Walt is fantastic as usual and I love how the sequence at the junkyard really rattled him.  Normally, he’s able to hide his feelings decently from Skyler but in the scene where he comes back home, decked out as Heisenberg, he seems to be at the end of his willpower.  After the brutality and utter pointlessness of Tuco’s behavior, Walt looks for comfort with his wife and its a dark and tough scene to watch when he basically forces himself on Skyler.  Likewise, at the end of the episode, things have gotten so bad that he seems to be about to spill the dirt on everything to her until he’s interrupted by Tuco.  This is the first episode where Walt seems like he’s suffocating in the new life he started for himself.

The episode also did a good job of re-emphasizing some of  Jessie’s characterization.  He’s not a hardened criminal.  He’s almost shell shocked after Tuco beats up No-Doze and he can barely contain his fear during the scene right after when Tuco is silently menacing them.  His fear leads to him buying the gun which gives us the great scene where Walt picks Jessie’s plan apart methodically.  Jessie is almost hysterical with fear all episode and I really think it helps sell how serious the situation is that they are in.  And really, this is the first episode where he became the most sympathetic character to me.

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Even Tuco wants to hug Jessie.

Elsewhere, the side characters are getting more substantial material.  Marie’s kleptomania opens things up to see more of her personality which includes brazenly ignoring the fact that her sister is pissed at her, dismissing her supportive husband, and running over neighbor’s toys.  Its some much needed levity to such a tense episode.

Hank is much improved from his previous appearances.  He doesn’t seem quite as clownish, we see him being an actual competent husband, and he has some really solid character scenes with Marie and Skyler.  This was a good step because first-season Hank was either too obnoxious or just boring because of how one-note he was.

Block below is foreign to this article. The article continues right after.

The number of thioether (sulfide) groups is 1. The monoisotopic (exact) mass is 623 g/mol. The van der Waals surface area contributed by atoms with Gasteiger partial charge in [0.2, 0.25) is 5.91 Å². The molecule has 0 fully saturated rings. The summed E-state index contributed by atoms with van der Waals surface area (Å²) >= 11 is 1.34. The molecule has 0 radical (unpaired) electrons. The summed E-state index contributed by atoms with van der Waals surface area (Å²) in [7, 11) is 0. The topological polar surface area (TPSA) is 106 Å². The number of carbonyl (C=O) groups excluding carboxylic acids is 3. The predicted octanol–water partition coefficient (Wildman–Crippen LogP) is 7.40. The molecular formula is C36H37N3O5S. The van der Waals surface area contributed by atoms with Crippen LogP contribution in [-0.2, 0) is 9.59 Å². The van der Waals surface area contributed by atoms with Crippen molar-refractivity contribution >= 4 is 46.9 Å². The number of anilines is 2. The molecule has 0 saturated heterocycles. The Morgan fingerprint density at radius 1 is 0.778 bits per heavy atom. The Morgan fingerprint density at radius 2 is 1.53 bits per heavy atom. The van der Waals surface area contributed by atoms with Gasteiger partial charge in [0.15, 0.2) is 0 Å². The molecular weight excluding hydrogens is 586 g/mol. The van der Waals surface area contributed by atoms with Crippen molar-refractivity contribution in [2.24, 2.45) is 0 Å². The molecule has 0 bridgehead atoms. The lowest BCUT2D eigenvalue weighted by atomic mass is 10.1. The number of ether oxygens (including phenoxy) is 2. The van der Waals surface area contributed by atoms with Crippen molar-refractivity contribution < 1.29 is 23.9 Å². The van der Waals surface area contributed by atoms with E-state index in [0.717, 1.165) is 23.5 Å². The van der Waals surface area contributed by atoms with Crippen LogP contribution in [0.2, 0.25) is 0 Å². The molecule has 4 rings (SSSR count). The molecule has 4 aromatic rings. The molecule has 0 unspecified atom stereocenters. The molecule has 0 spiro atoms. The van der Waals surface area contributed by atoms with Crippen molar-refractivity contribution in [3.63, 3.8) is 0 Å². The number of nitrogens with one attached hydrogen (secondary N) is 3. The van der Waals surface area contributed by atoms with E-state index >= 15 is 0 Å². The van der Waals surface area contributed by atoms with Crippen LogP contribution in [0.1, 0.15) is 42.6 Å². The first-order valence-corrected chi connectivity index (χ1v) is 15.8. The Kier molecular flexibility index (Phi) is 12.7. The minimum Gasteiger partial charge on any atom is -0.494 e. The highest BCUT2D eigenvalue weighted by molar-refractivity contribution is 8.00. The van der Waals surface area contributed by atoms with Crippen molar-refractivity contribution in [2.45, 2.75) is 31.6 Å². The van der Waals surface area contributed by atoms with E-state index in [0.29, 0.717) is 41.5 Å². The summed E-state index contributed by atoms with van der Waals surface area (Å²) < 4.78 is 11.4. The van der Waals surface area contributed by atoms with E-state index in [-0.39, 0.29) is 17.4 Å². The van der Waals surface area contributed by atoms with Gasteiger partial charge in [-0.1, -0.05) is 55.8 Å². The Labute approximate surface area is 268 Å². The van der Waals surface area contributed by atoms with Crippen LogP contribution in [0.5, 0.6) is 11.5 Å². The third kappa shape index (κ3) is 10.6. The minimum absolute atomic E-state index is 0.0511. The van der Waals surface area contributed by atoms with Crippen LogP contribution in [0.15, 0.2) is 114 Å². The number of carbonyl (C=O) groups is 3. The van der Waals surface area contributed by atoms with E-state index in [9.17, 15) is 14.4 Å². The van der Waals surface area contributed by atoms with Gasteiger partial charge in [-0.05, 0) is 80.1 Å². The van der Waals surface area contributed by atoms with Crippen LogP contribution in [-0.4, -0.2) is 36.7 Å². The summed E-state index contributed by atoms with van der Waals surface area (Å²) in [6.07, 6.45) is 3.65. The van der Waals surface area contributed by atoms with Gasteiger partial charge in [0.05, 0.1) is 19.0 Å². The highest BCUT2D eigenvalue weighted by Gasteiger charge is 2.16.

Skyler’s scenes are mixed.  The almost-rape scene is horrifying and Anna Gunn plays the hell out of that scene.  Her life is slowly falling apart because Walt is being so secretive and she has no idea why.  That and learning your sister is a petty criminal would be super stressful.

However, her big blow-up at Hank feels off.  Hank is good in this scene, but Anna Gunn goes back to her early Season 1 MO of slow facial tics to try to play up the comedy.  It just DOESN’T WORK for me…it feels too much like its being played for laughs.  Then her speech sounds like its supposed to be a “YOU GO GIRL!” moment but it feels so scripted.  Breaking Bad is at its best when the dialogue is natural and this scene didn’t feel natural.

The main takeaway from this episode is the show means business now.  Breaking Bad hadn’t been shy up to this point of having Walt and Jessie have to deal with repercussions and Seven-Thirty-Seven ups the ante.  The entire episode feels like a ticking time bomb and the intensity throughout was a big change from how previous episodes handled things.  This was a fantastic opening and I can’t wait to find out what happens next (for the sixth time since this is my fifth rewatch).

Lazily Thought Out Tangents

  • Very foreboding opening with the shots of something horrible having happened.
  • I love how Walt and Jessie react differently to awful things.  Walt is always thinking while Jessie just seems to be emoting.  In “The Cat’s in the Bag…”, Walt immediately realizes they need to deal with the two bodies while Jessie acts like the thought never crossed his mind.  Here Walt is immediately figuring out how much money he needs to make to never be in a room with Tuco again while Jessie is just in shock over what happened.
  • Hank and Gomie are hilarious while mocking Walt and Jessie when watching the surveillance video.
  • Hank sending Walt the pictures of the corpses seems like a reach…how many guys, no matter how douchy or insensitive, would do this?  Know your audience Hank!
  • Seriously, not one cop or DEA agent realized that Gonzo’s arm was stuck between some cars?

Rating:  83 Castor Beans Out of 100